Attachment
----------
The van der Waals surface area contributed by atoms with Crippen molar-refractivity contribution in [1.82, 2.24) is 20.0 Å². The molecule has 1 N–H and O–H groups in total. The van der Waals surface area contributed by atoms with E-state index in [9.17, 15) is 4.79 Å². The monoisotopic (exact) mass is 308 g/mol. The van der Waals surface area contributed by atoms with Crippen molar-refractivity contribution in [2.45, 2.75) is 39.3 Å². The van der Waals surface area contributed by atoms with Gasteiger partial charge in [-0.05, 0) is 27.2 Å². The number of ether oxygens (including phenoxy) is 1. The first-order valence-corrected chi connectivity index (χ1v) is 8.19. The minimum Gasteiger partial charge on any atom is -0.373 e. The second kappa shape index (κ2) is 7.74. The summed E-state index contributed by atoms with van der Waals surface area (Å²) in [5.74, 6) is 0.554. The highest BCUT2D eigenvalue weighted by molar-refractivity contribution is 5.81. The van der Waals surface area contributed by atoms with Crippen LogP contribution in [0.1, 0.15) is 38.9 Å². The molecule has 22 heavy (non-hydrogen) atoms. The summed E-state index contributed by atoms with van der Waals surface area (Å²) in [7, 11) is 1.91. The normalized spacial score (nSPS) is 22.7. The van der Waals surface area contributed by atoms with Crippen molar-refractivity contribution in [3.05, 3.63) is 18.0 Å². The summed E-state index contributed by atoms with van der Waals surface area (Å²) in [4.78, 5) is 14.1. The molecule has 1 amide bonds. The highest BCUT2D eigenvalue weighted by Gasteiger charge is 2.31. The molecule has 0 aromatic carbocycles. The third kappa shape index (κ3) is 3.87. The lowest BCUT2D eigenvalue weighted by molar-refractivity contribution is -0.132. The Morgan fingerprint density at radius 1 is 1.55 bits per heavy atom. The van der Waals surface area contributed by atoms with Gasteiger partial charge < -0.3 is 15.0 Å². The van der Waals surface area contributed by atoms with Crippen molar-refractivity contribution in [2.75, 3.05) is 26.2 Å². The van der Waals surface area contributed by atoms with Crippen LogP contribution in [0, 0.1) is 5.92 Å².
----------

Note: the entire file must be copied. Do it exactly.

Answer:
The van der Waals surface area contributed by atoms with Crippen molar-refractivity contribution in [1.82, 2.24) is 20.0 Å². The molecule has 1 N–H and O–H groups in total. The van der Waals surface area contributed by atoms with E-state index in [9.17, 15) is 4.79 Å². The monoisotopic (exact) mass is 308 g/mol. The van der Waals surface area contributed by atoms with Crippen molar-refractivity contribution in [2.45, 2.75) is 39.3 Å². The van der Waals surface area contributed by atoms with Gasteiger partial charge in [-0.05, 0) is 27.2 Å². The number of ether oxygens (including phenoxy) is 1. The first-order valence-corrected chi connectivity index (χ1v) is 8.19. The minimum Gasteiger partial charge on any atom is -0.373 e. The second kappa shape index (κ2) is 7.74. The summed E-state index contributed by atoms with van der Waals surface area (Å²) in [5.74, 6) is 0.554. The highest BCUT2D eigenvalue weighted by molar-refractivity contribution is 5.81. The van der Waals surface area contributed by atoms with Crippen LogP contribution in [0.1, 0.15) is 38.9 Å². The molecule has 22 heavy (non-hydrogen) atoms. The summed E-state index contributed by atoms with van der Waals surface area (Å²) in [7, 11) is 1.91. The normalized spacial score (nSPS) is 22.7. The van der Waals surface area contributed by atoms with Crippen molar-refractivity contribution in [3.05, 3.63) is 18.0 Å². The summed E-state index contributed by atoms with van der Waals surface area (Å²) in [4.78, 5) is 14.1. The molecule has 1 amide bonds. The highest BCUT2D eigenvalue weighted by Gasteiger charge is 2.31. The molecule has 0 aromatic carbocycles. The third kappa shape index (κ3) is 3.87. The lowest BCUT2D eigenvalue weighted by molar-refractivity contribution is -0.132. The Morgan fingerprint density at radius 1 is 1.55 bits per heavy atom. The van der Waals surface area contributed by atoms with Gasteiger partial charge < -0.3 is 15.0 Å². The van der Waals surface area contributed by atoms with Crippen molar-refractivity contribution in [2.75, 3.05) is 26.2 Å². The van der Waals surface area contributed by atoms with Crippen LogP contribution in [0, 0.1) is 5.92 Å².